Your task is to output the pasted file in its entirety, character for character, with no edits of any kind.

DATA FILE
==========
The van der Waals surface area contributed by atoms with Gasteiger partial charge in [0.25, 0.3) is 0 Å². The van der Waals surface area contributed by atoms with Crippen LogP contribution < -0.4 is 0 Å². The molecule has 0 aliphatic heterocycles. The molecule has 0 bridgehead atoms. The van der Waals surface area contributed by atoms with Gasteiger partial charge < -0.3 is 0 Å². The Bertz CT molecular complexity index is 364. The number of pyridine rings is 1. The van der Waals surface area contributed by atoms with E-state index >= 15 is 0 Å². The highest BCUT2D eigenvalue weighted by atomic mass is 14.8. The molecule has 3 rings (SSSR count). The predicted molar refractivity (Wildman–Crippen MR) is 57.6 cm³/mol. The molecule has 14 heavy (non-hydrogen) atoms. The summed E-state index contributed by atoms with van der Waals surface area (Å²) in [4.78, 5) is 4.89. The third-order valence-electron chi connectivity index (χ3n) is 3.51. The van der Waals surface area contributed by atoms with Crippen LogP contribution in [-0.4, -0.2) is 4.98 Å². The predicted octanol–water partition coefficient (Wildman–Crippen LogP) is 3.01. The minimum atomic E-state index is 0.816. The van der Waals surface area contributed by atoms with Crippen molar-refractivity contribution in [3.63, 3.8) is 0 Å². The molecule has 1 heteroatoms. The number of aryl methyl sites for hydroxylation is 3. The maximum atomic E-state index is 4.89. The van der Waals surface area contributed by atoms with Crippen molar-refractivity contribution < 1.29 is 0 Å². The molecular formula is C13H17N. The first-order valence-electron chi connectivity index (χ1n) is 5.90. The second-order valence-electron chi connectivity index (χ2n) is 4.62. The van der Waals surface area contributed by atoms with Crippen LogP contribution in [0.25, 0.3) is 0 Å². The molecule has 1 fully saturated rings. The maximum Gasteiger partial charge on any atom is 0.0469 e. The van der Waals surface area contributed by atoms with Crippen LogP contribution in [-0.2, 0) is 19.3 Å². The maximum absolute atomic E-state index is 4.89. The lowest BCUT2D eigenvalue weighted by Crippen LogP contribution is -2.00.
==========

The van der Waals surface area contributed by atoms with Gasteiger partial charge in [0.25, 0.3) is 0 Å². The van der Waals surface area contributed by atoms with Crippen LogP contribution < -0.4 is 0 Å². The molecule has 0 aliphatic heterocycles. The molecule has 0 bridgehead atoms. The van der Waals surface area contributed by atoms with Gasteiger partial charge < -0.3 is 0 Å². The Bertz CT molecular complexity index is 364. The number of pyridine rings is 1. The van der Waals surface area contributed by atoms with E-state index >= 15 is 0 Å². The highest BCUT2D eigenvalue weighted by atomic mass is 14.8. The molecule has 3 rings (SSSR count). The predicted molar refractivity (Wildman–Crippen MR) is 57.6 cm³/mol. The molecule has 14 heavy (non-hydrogen) atoms. The summed E-state index contributed by atoms with van der Waals surface area (Å²) in [4.78, 5) is 4.89. The third-order valence-electron chi connectivity index (χ3n) is 3.51. The van der Waals surface area contributed by atoms with Crippen LogP contribution in [-0.4, -0.2) is 4.98 Å². The predicted octanol–water partition coefficient (Wildman–Crippen LogP) is 3.01. The minimum atomic E-state index is 0.816. The van der Waals surface area contributed by atoms with Crippen molar-refractivity contribution in [3.63, 3.8) is 0 Å². The molecule has 1 heteroatoms. The number of aryl methyl sites for hydroxylation is 3. The maximum atomic E-state index is 4.89. The van der Waals surface area contributed by atoms with Crippen molar-refractivity contribution < 1.29 is 0 Å². The molecular formula is C13H17N. The first-order valence-electron chi connectivity index (χ1n) is 5.90. The second-order valence-electron chi connectivity index (χ2n) is 4.62. The van der Waals surface area contributed by atoms with Crippen LogP contribution in [0.25, 0.3) is 0 Å². The molecule has 1 fully saturated rings. The maximum Gasteiger partial charge on any atom is 0.0469 e. The van der Waals surface area contributed by atoms with Crippen LogP contribution in [-0.2, 0) is 19.3 Å². The maximum absolute atomic E-state index is 4.89. The lowest BCUT2D eigenvalue weighted by Crippen LogP contribution is -2.00.